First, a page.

Does Aggravated Robery Warrant A Death Sentence?

A Decision By The High Court Of Uganda Sitting At Gulu Criminal Sessions Case No. 290 Of 2018, Uganda V Tabu & 4 Ors Before Justice Stephen Mubiru

Judgment on 8th August, 2018

When this case came up on 8th August, 2018 for plea, one juvenile offender and two accused were indicted with the offence of Aggravated Robbery c/s 285 and 286 (2) of The Penal Code Act. The other accused by the time of taking plea had escaped from the remand home and the charge sheet was amended.

Brief facts

It was alleged that the three accused and one juvenile on 11th September, 2017 at Awere sub-county in Gulu District, stole several items totaling 981,000/= from Adokorach Sharon, and immediately before, during or after the said robbery, used deadly weapons, to wit; a panga and a knife. On the night of the robbery, the accused broke into the kiosk of Sharon and started collecting the items which prompted her to make an alarm that attracted Mama Becky who called the watchman at a nearby clinic. The accused fled but Tabu was arrested the following morning while trying to peep into the kiosk. Sharon identified him since he was still dressed in the clothes he had on the night of the robbery. At the police, he revealed the identity of his accomplices and stated that they had refused to give him his share and he had come back to get something for himself. They were examined and found to be adults except for A3 who was a minor.

Submitting in aggravation of the sentence, the learned state attorney stated that the accused threatened to kill the victim, they used deadly weapons and none of the items has been recovered. He prayed for a sentence of 15 years for the adults and 2 and 8 months for the juvenile. The defence prayed for a lenient sentence stating that the accused are remorseful, capable of reforming and rehabilitation.


According to section 286 (2) of the Penal Code Act, the maximum penalty for the offence of Aggravated Robbery is death. But this sentence is reserved for the most serious cases such as where it is lethal.

Examples of such circumstances relevant to this case are provided by Regulation 20 of The Constitution (Sentencing Guidelines for Courts of Judicature) (Practice) Directions, 2013 to include; the use and nature of weapon used, the degree of meticulous pre-meditation or planning, and the gratuitous degradation of the victim like multiple incidents of harm or injury or sexual abuse. Considering the decision in Kusemererwa and Another v. Uganda, C.A. Criminal Appeal No. 83 of 2010, where a sentence of 20 years’ imprisonment was upheld in respect of convicts who had used guns during the commission of the offence, but had not hurt the victims. In Naturinda Tamson v. Uganda C.A. Criminal Appeal No. 13 of 2011,a sentence of 16 years imprisonment was imposed on a 29 year old convict for a similar offence.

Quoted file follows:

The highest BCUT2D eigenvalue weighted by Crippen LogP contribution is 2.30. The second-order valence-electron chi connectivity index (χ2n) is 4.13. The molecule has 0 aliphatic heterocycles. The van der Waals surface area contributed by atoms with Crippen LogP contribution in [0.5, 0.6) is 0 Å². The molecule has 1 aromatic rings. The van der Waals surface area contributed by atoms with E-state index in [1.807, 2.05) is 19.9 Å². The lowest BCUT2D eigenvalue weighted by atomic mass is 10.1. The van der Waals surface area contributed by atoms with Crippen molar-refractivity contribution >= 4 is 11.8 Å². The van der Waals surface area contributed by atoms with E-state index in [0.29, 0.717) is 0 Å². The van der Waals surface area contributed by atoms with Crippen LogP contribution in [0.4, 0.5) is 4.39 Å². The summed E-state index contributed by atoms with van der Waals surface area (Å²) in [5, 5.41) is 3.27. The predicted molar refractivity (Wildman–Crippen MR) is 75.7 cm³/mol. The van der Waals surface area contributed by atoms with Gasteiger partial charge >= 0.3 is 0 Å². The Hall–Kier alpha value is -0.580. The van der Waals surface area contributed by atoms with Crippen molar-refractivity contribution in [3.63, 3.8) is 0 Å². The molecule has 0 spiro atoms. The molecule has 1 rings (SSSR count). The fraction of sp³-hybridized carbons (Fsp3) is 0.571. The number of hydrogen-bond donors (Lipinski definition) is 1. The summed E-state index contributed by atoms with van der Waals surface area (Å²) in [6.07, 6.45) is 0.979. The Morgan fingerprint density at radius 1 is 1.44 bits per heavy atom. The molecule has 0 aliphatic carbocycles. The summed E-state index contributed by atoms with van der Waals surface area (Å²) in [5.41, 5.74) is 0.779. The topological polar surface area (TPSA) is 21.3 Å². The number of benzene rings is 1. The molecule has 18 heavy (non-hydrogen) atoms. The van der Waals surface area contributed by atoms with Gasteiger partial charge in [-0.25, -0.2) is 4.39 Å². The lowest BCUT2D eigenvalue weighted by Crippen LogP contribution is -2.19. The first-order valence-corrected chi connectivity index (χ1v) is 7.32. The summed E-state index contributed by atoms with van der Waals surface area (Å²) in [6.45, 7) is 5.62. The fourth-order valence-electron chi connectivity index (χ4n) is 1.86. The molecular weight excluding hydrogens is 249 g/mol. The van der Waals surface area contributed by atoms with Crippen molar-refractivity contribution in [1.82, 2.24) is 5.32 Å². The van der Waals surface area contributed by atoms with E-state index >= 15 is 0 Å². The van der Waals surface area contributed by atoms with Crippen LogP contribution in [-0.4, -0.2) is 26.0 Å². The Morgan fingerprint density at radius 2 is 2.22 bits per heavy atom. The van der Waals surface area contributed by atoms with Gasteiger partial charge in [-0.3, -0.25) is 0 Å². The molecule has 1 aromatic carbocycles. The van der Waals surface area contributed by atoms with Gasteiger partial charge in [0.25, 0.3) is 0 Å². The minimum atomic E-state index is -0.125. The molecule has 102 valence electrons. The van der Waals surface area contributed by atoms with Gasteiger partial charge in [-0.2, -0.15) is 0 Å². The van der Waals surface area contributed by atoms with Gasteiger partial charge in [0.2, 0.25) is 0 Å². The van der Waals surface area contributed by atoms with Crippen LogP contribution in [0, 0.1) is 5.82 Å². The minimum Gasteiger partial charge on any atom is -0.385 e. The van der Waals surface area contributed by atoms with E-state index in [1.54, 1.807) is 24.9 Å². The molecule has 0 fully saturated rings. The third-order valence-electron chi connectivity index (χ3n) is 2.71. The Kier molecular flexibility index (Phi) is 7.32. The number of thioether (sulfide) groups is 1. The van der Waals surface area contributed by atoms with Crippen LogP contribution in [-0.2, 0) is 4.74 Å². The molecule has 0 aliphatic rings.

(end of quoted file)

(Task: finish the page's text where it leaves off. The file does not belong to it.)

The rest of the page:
With the knowledge that the maximum sentence for the offence is death, it has been discounted on the understanding that the case though serious is not in the extreme manner of the cases. Considering the aggravating factors which warrant a custodial sentence, the starting point was made 10 years. Considering that they plead guilty, as a general principle (rather than a matter of law though) an offender who pleads guilty may expect some credit in the form of a discount in sentence. Considering the time the accused have spent on remand, the adult accused were sentenced to a term of 3 years and two months.

As for the juvenile, he can’t be sentenced to more than 3 years as per section104 (A) (1) of The Children Act, for that matter, considering the time he’s spent on remand, and the fact that he pleaded guilty, the gravity of the offence warrants an order of detention and thus consider two (2) years and six (6) months’ period of detention to be appropriate for this offender. In accordance with section 94 (1) (f) of The Children Act, an order of probation of ten (10) months was given after setting off the time on remand and the fact that the accused was remorseful and capable of reforming.

A Decision By The High Court Of Uganda Sitting At Gulu Criminal Sessions Case No. 290 Of 2018, Uganda V Tabu & 4 Ors